I woke up just in time to join three students on a walk to the store and then join the whole hostel crew – about eight of us – on an excursion to a super swanky bar.
I say super swanky because this was a place where almost everyone in attendance was white, a rarity. It wasn’t swanky in the way things might be here in the States, but there were western toilets – another rarity. There was an outdoor bar where you sat at picnic tables protected by large canvas umbrellas. And the food was very, very expensive compared to local prices — 3500 Tsh ($1.75) for a beer and 4000Tsh ($2.30) for fries (the only vegan thing on the menu for a reasonable price — salads were about $7). It was an expat bar, Kareem told us, and additionally all the safari owners liked to hang out there.
I made conversation, a bit shyly, with a Norwegian girl, Heidi, who I’d met briefly earlier when she’d suspiciously questioned my purchasing of a can of pineapple instead of buying an actual pineapple (she was right, in general, but my purpose in the purchase had been to get change in Tanzanian shillings).
Despite this not-as-rosy initial meeting, we were having tons of fun chatting under the night sky and she’d been talking about the $600, 4-day budget safari she was leaving on the next day. In almost no time, she’d invited me, I said yes, we left the bar, I packed up my stuff and $600 and went to bed for a 6am wake up call.
I was not so lucky though, as I woke up in the middle of the night to one of the three students who had come in that day from their travels yelling at her friend, Tommy. Tommy, who was standing over my bed. Tommy, who was peeing on/near my bed. Tommy who was so drunk he didn’t even realize what he was doing and who, with the help of his friend, cleaned up the urine that had got on the floor. The small bit of urine on the edge of my bed, of course, we could do nothing about. After that it was tough to go back to sleep. It was made tougher by one of the other students, Nikki, who got very scared after feeling something touch her head and went to sleep with her friend Steph. After listening very carefully for about 30 minutes, we determined that we could at least place the strange sounds we heard as going from a mouse who was pigging out on a bag of chips and then trying to eat its way through the door.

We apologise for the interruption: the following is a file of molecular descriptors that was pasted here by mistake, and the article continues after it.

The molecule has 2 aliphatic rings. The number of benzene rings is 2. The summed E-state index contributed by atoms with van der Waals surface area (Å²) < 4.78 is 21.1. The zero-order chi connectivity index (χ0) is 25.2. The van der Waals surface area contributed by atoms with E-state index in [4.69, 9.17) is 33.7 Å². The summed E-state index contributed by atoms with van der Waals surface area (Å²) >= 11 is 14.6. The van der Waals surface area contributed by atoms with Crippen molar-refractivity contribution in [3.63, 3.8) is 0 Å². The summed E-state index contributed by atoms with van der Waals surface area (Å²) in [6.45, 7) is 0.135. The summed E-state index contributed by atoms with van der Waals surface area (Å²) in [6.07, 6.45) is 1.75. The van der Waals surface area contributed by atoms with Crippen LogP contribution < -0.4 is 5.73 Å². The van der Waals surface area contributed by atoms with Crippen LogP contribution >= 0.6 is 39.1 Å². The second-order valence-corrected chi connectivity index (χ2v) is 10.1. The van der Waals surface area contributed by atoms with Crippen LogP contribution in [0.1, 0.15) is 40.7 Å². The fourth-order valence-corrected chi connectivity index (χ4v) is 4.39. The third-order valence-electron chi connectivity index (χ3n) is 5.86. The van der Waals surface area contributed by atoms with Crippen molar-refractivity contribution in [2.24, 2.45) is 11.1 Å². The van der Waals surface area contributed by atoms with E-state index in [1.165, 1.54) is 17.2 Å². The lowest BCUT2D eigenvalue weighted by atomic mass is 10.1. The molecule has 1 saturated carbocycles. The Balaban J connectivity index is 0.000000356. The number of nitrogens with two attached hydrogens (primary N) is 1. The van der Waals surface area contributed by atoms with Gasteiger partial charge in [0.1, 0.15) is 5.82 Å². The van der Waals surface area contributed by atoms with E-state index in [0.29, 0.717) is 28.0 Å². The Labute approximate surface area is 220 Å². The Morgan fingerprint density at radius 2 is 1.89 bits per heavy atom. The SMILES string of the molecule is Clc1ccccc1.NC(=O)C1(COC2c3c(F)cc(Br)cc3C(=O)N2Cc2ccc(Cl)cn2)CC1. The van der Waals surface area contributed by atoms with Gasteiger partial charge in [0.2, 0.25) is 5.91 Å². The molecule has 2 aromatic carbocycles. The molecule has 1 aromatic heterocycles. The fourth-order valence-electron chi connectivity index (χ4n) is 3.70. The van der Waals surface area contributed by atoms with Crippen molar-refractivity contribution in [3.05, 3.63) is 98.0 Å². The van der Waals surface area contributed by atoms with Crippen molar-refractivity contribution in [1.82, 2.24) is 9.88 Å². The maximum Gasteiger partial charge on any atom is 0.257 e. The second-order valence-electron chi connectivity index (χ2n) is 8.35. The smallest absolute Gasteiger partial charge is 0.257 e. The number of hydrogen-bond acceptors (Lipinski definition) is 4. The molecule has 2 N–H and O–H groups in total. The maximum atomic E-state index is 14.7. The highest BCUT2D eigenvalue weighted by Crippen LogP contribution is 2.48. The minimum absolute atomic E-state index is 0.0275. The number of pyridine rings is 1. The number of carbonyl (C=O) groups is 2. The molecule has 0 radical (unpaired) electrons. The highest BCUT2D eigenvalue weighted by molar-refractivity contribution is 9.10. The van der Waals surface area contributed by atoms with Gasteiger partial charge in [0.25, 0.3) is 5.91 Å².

Needless to say, it was a bit of a sleepless night. After being up for so long, rattled by Tommy, and the head touching and the sounds of the mouse, I got very anxious about the safari, and where I would pee, and what it would be like, and tried listening to a meditation recording to put me in a better start of mind. When that didn’t work, I used the wifi to talk to Joe on Facebook a bit and get some courage from him. Then I watched my favorite, easy-watching movie, Kate and Leopold for a while. Finally, with two hours to go before I had to get up, I drifted off.
I was tired and nervous but excited too at 6am in the morning when Heidi and I boarded the safari van. With a day pack full of clothes, sunscreen, shampoo, a towel, a camera, my iPad, and my journal, all that was left was to warn Heidi that she should know I had to pee all the time, and we were off to pick up another couple who would be joining us on the journey.